A Libros International paperback.

First Sister Rose crime thriller


Nik Morton

Before taking her vows, Sister Rose was Maggie Weaver, a Newcastle policewoman who suffered severe trauma while uncovering a serial killer. Nursed back to health by nuns, she joins their Order. In her new calling she finds herself sent to London to run a hostel for the homeless. Here, while doing good works, she combats prejudice and crime.

As Sister Rose attempts to save a homeless woman from a local gang boss, events crystallize, taking her back to Newcastle, the scene of her nightmares, to play out the final confrontation against drug traffickers, murderers and old enemies in the police. She finds her spiritual self and a new identity. She is healed through faith and forgiveness. This is also about her surviving trauma and grief, a triumph of the human spirit, of good over evil.

A Libros International paperback.

Second western

Ross Morton
The Bethesda Falls stage is robbed and Ruth Monroe, the stage depot owner, is being coerced into selling up by local tycoon, Zachary Smith. Daniel McAlister returns from gold prospecting to wed Virginia, the saloon’s wheel of fortune operator. He hits a winning streak but is bushwhacked, his winnings stolen. And newcomer to town, Horace Q Marcy, seems to be playing a game close to his chest, too. Virginia sees this romance with Daniel as her last chance of happiness. No matter what, she’s determined to stand by her man, ducking flying bullets if need be. Daniel and Virginia side with Ruth against Smith and his hired gunslingers. Only a deadly showdown will end it, one way or another.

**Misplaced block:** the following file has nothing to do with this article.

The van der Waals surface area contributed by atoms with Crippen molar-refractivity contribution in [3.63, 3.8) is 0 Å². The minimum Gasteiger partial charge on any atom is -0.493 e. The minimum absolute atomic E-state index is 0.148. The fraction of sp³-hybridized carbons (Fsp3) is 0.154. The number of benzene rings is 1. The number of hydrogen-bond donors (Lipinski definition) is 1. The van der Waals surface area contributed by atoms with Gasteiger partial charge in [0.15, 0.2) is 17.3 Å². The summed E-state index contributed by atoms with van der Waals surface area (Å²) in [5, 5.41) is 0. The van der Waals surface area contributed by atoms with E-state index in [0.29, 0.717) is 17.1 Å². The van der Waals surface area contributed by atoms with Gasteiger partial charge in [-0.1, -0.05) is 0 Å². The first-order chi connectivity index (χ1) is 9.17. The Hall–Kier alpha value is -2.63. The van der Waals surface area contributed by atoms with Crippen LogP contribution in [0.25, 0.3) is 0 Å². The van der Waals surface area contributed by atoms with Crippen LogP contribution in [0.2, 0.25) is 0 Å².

A Robert Hale Black Horse Western.

First western

Ross Morton

It was a great feeling to hold this attractive hardback in my hands. After many years of sending off MSS, I'd finally become a published author. Not self-published - I've been there and done that too many years ago - but a fully paid up author.